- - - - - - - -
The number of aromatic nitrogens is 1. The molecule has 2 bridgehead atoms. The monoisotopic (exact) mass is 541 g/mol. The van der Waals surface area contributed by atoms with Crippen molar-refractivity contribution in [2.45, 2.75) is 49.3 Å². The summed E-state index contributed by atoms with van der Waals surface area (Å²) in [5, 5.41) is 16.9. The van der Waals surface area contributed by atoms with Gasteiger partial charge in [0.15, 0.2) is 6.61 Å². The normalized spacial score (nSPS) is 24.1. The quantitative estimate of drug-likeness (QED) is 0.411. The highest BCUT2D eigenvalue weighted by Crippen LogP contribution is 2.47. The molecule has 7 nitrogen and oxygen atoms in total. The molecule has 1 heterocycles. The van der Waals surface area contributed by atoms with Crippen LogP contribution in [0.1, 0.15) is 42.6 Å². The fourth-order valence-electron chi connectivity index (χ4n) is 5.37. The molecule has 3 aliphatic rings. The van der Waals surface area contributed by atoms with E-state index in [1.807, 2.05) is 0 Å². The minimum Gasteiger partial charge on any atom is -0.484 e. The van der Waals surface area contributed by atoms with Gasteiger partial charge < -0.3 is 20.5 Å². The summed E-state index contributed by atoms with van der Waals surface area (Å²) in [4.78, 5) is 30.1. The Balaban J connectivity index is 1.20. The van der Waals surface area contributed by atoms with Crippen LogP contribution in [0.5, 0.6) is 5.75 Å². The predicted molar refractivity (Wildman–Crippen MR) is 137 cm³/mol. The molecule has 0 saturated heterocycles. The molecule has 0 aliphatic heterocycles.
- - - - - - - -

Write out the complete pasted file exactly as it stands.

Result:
The number of aromatic nitrogens is 1. The molecule has 2 bridgehead atoms. The monoisotopic (exact) mass is 541 g/mol. The van der Waals surface area contributed by atoms with Crippen molar-refractivity contribution in [2.45, 2.75) is 49.3 Å². The summed E-state index contributed by atoms with van der Waals surface area (Å²) in [5, 5.41) is 16.9. The van der Waals surface area contributed by atoms with Gasteiger partial charge in [0.15, 0.2) is 6.61 Å². The normalized spacial score (nSPS) is 24.1. The quantitative estimate of drug-likeness (QED) is 0.411. The highest BCUT2D eigenvalue weighted by Crippen LogP contribution is 2.47. The molecule has 7 nitrogen and oxygen atoms in total. The molecule has 1 heterocycles. The van der Waals surface area contributed by atoms with Crippen LogP contribution in [0.1, 0.15) is 42.6 Å². The fourth-order valence-electron chi connectivity index (χ4n) is 5.37. The molecule has 3 aliphatic rings. The van der Waals surface area contributed by atoms with E-state index in [1.807, 2.05) is 0 Å². The minimum Gasteiger partial charge on any atom is -0.484 e. The van der Waals surface area contributed by atoms with Gasteiger partial charge < -0.3 is 20.5 Å². The summed E-state index contributed by atoms with van der Waals surface area (Å²) in [4.78, 5) is 30.1. The Balaban J connectivity index is 1.20. The van der Waals surface area contributed by atoms with Crippen LogP contribution in [0.5, 0.6) is 5.75 Å². The predicted molar refractivity (Wildman–Crippen MR) is 137 cm³/mol. The molecule has 0 saturated heterocycles. The molecule has 0 aliphatic heterocycles.